Skunkworks is a term generally used to describe a small group brought together in a relatively private, autonomous environment to design and test a new idea. Typically, a skunkworks unit has more freedom and support than the typical organizational unit. It is a forum for breakthroughs.
The concept was first used during World War II by Lockheed’s Advanced Development Projects Division in Burbank to design the P-80 Shooting Star jet fighter. The incubator was set up in a closely guarded tent right beside a plastics factory. The foul-smelling aroma from the factory led R&D workers to recall the “Skonk Works” factory outside Dogpatch in the then-popular Li’l Abner comic strip. The Lockheed unit later was moved to Palmdale, CA. The concept expanded to mean mission-driven mavericks who thrive in a setting that supports the pursuit of innovation.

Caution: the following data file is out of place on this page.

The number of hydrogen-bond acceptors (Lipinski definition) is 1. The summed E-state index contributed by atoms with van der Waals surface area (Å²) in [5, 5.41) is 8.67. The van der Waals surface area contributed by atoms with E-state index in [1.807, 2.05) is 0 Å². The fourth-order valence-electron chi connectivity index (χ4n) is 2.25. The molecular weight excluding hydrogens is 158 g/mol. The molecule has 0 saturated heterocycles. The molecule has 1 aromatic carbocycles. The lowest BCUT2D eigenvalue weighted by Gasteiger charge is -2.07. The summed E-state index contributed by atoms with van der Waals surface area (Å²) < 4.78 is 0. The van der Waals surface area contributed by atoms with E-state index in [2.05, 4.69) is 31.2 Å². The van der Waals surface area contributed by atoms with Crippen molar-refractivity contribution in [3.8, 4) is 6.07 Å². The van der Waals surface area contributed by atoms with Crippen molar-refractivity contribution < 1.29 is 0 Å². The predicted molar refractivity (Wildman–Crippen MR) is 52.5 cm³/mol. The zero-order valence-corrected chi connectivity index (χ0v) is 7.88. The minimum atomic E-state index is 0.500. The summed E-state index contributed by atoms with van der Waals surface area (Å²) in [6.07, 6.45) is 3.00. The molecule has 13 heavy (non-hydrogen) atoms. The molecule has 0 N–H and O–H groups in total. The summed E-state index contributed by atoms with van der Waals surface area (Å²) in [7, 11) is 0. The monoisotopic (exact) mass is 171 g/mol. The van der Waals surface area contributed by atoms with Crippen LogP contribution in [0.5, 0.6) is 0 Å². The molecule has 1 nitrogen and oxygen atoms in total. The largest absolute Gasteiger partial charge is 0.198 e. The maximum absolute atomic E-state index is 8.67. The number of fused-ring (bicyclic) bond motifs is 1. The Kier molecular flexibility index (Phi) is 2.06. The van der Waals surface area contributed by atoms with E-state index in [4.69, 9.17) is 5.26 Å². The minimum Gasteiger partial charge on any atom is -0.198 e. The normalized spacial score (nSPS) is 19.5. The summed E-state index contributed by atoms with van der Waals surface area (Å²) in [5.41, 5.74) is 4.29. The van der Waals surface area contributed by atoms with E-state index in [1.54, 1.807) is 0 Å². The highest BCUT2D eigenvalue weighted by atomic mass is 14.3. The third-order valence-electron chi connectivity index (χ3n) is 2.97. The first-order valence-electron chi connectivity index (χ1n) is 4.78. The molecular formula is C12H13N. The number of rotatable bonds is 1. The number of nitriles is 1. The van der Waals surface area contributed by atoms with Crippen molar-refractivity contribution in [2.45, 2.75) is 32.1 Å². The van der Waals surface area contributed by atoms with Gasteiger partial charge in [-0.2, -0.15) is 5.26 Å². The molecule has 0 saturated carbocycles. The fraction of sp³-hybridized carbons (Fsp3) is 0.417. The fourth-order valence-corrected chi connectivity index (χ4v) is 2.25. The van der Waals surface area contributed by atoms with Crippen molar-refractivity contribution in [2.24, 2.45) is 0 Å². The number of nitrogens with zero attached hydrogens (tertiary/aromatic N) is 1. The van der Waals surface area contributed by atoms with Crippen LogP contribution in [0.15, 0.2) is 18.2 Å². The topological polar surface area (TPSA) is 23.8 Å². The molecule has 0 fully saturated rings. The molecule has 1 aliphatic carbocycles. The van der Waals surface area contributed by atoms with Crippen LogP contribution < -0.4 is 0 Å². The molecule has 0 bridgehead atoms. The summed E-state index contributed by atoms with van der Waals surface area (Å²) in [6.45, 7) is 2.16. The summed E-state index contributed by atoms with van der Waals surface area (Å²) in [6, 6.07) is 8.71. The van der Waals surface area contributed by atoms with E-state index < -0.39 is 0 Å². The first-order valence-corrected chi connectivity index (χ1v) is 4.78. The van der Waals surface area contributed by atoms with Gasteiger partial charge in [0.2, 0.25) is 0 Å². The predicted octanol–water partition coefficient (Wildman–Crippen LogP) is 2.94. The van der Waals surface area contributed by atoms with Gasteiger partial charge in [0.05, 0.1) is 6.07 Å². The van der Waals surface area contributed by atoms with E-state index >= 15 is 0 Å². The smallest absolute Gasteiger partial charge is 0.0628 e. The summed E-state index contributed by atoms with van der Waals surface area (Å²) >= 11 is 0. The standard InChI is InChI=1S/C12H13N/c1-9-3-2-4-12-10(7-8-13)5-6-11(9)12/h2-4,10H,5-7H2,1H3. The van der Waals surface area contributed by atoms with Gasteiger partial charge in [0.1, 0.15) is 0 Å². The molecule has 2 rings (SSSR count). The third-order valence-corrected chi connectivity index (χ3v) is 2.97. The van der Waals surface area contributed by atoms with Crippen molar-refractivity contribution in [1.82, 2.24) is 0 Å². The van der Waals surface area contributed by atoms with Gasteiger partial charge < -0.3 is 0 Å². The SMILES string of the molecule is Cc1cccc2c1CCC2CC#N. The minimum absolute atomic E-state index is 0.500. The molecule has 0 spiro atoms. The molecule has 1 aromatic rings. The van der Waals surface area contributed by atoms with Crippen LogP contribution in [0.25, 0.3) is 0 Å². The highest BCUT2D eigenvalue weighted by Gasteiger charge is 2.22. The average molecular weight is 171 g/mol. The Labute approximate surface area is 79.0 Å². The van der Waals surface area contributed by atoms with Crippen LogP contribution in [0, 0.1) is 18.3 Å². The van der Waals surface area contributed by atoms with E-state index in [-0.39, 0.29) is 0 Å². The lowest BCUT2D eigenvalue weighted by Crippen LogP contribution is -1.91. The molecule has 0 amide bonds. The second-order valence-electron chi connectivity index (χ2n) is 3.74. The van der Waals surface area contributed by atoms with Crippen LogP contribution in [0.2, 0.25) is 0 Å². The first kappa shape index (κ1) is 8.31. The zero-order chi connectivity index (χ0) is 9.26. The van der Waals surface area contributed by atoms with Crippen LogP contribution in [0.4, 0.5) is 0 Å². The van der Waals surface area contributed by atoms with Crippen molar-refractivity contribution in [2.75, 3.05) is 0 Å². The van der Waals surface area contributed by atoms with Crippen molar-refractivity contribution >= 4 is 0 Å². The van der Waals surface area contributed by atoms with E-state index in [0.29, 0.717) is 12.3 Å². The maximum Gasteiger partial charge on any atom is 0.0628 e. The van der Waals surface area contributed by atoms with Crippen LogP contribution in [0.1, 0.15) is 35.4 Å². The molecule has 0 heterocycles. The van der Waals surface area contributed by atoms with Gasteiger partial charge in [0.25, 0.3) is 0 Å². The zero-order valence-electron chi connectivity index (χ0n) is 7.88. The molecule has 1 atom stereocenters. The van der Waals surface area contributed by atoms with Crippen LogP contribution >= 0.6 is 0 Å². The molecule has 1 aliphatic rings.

What kind of leader might these mavericks need in today’s organizational settings, hungry for breakthroughs? Might it be more than the well-worn notion of empowerment? Instead of starting with the leader, I looked at highly successful mavericks to uncovered the common features of the leaders under whom they thrived. Three new concepts emerged—light, un-governing, and animation.
Innovation Leaders Are Light